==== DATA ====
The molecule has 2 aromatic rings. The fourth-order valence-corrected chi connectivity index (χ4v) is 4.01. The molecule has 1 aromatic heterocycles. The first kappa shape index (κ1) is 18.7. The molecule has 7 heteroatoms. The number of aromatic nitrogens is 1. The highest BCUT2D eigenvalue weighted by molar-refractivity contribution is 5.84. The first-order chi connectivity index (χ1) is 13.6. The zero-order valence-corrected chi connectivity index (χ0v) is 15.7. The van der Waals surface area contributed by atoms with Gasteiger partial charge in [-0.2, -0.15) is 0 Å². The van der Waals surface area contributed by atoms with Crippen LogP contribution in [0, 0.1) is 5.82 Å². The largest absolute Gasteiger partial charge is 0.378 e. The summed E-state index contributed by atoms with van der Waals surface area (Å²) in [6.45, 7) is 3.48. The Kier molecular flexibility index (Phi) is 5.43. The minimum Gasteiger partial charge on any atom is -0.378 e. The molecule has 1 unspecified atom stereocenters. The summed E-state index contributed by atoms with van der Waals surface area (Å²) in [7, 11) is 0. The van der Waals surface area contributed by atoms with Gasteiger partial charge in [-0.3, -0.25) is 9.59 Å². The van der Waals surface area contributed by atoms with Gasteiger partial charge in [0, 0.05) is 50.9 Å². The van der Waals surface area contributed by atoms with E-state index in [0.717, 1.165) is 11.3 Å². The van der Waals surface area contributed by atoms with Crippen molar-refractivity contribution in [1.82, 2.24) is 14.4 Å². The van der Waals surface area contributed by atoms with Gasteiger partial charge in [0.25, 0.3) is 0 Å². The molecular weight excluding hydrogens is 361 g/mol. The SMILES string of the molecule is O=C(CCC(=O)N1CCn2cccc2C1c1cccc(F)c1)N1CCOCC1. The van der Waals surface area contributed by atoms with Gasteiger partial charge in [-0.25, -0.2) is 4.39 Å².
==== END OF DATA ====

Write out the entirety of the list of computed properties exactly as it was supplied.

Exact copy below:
The molecule has 2 aromatic rings. The fourth-order valence-corrected chi connectivity index (χ4v) is 4.01. The molecule has 1 aromatic heterocycles. The first kappa shape index (κ1) is 18.7. The molecule has 7 heteroatoms. The number of aromatic nitrogens is 1. The highest BCUT2D eigenvalue weighted by molar-refractivity contribution is 5.84. The first-order chi connectivity index (χ1) is 13.6. The zero-order valence-corrected chi connectivity index (χ0v) is 15.7. The van der Waals surface area contributed by atoms with Gasteiger partial charge in [-0.2, -0.15) is 0 Å². The van der Waals surface area contributed by atoms with Crippen LogP contribution in [0, 0.1) is 5.82 Å². The largest absolute Gasteiger partial charge is 0.378 e. The summed E-state index contributed by atoms with van der Waals surface area (Å²) in [6.45, 7) is 3.48. The Kier molecular flexibility index (Phi) is 5.43. The minimum Gasteiger partial charge on any atom is -0.378 e. The molecule has 1 unspecified atom stereocenters. The summed E-state index contributed by atoms with van der Waals surface area (Å²) in [7, 11) is 0. The van der Waals surface area contributed by atoms with Gasteiger partial charge in [-0.3, -0.25) is 9.59 Å². The van der Waals surface area contributed by atoms with Gasteiger partial charge in [0, 0.05) is 50.9 Å². The van der Waals surface area contributed by atoms with E-state index in [0.717, 1.165) is 11.3 Å². The van der Waals surface area contributed by atoms with Crippen molar-refractivity contribution in [1.82, 2.24) is 14.4 Å². The van der Waals surface area contributed by atoms with Gasteiger partial charge in [0.25, 0.3) is 0 Å². The molecular weight excluding hydrogens is 361 g/mol. The SMILES string of the molecule is O=C(CCC(=O)N1CCn2cccc2C1c1cccc(F)c1)N1CCOCC1. The van der Waals surface area contributed by atoms with Gasteiger partial charge in [-0.25, -0.2) is 4.39 Å².